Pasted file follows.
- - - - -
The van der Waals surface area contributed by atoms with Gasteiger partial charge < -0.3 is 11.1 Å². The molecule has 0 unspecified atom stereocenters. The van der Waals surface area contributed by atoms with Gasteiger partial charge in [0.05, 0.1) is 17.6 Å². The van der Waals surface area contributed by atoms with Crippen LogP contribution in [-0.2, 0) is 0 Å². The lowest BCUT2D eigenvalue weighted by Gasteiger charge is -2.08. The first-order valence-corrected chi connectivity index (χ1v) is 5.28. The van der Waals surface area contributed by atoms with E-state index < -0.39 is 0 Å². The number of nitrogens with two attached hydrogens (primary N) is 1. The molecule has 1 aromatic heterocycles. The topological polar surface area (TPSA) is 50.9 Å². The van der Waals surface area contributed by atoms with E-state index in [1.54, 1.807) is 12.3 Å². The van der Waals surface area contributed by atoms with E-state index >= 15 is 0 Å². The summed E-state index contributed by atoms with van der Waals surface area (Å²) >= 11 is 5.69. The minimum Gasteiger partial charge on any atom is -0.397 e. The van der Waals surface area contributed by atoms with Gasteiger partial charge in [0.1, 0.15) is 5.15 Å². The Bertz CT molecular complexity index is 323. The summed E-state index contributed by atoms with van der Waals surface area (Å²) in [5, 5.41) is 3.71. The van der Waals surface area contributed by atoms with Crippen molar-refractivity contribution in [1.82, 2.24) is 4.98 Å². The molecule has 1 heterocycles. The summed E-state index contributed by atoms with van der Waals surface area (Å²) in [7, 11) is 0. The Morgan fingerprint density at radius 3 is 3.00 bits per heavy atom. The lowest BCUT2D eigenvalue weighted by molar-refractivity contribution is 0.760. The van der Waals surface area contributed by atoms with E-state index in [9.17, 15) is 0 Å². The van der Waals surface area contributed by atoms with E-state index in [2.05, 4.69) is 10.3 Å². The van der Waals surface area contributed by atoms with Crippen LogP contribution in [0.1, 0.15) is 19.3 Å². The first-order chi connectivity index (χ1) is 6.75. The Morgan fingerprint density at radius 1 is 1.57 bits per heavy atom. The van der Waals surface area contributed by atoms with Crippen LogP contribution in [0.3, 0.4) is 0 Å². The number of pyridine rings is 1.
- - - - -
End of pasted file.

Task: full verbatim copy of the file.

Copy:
The van der Waals surface area contributed by atoms with Gasteiger partial charge < -0.3 is 11.1 Å². The molecule has 0 unspecified atom stereocenters. The van der Waals surface area contributed by atoms with Gasteiger partial charge in [0.05, 0.1) is 17.6 Å². The van der Waals surface area contributed by atoms with Crippen LogP contribution in [-0.2, 0) is 0 Å². The lowest BCUT2D eigenvalue weighted by Gasteiger charge is -2.08. The first-order valence-corrected chi connectivity index (χ1v) is 5.28. The van der Waals surface area contributed by atoms with E-state index < -0.39 is 0 Å². The number of nitrogens with two attached hydrogens (primary N) is 1. The molecule has 1 aromatic heterocycles. The topological polar surface area (TPSA) is 50.9 Å². The van der Waals surface area contributed by atoms with E-state index in [1.54, 1.807) is 12.3 Å². The van der Waals surface area contributed by atoms with E-state index >= 15 is 0 Å². The summed E-state index contributed by atoms with van der Waals surface area (Å²) >= 11 is 5.69. The minimum Gasteiger partial charge on any atom is -0.397 e. The van der Waals surface area contributed by atoms with Gasteiger partial charge in [0.1, 0.15) is 5.15 Å². The Bertz CT molecular complexity index is 323. The summed E-state index contributed by atoms with van der Waals surface area (Å²) in [5, 5.41) is 3.71. The van der Waals surface area contributed by atoms with Crippen molar-refractivity contribution in [1.82, 2.24) is 4.98 Å². The molecule has 1 heterocycles. The summed E-state index contributed by atoms with van der Waals surface area (Å²) in [7, 11) is 0. The Morgan fingerprint density at radius 3 is 3.00 bits per heavy atom. The lowest BCUT2D eigenvalue weighted by molar-refractivity contribution is 0.760. The van der Waals surface area contributed by atoms with E-state index in [9.17, 15) is 0 Å². The van der Waals surface area contributed by atoms with E-state index in [2.05, 4.69) is 10.3 Å². The van der Waals surface area contributed by atoms with Crippen LogP contribution in [0.1, 0.15) is 19.3 Å². The first-order chi connectivity index (χ1) is 6.75. The Morgan fingerprint density at radius 1 is 1.57 bits per heavy atom. The van der Waals surface area contributed by atoms with Crippen LogP contribution in [0.3, 0.4) is 0 Å². The number of pyridine rings is 1.